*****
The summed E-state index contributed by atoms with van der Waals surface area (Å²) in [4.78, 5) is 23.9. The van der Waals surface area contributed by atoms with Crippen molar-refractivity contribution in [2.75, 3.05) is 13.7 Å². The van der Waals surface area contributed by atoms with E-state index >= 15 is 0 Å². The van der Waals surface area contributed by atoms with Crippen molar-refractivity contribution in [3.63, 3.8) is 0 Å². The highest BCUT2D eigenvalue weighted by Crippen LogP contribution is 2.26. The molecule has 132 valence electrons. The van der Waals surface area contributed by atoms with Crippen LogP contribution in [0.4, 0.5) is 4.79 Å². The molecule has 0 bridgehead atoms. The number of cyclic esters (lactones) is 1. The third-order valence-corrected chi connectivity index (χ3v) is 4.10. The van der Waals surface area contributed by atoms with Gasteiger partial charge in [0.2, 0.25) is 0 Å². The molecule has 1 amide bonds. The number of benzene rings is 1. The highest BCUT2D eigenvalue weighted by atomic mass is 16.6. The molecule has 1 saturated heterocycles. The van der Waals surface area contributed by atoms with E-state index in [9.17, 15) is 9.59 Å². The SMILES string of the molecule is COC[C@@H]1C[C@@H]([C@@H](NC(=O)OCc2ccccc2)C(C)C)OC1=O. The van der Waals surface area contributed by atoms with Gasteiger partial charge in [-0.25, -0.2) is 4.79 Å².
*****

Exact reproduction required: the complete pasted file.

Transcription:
The summed E-state index contributed by atoms with van der Waals surface area (Å²) in [4.78, 5) is 23.9. The van der Waals surface area contributed by atoms with Crippen molar-refractivity contribution in [2.75, 3.05) is 13.7 Å². The van der Waals surface area contributed by atoms with E-state index >= 15 is 0 Å². The van der Waals surface area contributed by atoms with Crippen molar-refractivity contribution in [3.63, 3.8) is 0 Å². The highest BCUT2D eigenvalue weighted by Crippen LogP contribution is 2.26. The molecule has 132 valence electrons. The van der Waals surface area contributed by atoms with Crippen LogP contribution in [0.4, 0.5) is 4.79 Å². The molecule has 0 bridgehead atoms. The number of cyclic esters (lactones) is 1. The third-order valence-corrected chi connectivity index (χ3v) is 4.10. The van der Waals surface area contributed by atoms with Gasteiger partial charge in [0.2, 0.25) is 0 Å². The molecule has 1 amide bonds. The number of benzene rings is 1. The highest BCUT2D eigenvalue weighted by atomic mass is 16.6. The molecule has 1 saturated heterocycles. The van der Waals surface area contributed by atoms with E-state index in [9.17, 15) is 9.59 Å². The SMILES string of the molecule is COC[C@@H]1C[C@@H]([C@@H](NC(=O)OCc2ccccc2)C(C)C)OC1=O. The van der Waals surface area contributed by atoms with Gasteiger partial charge in [-0.25, -0.2) is 4.79 Å².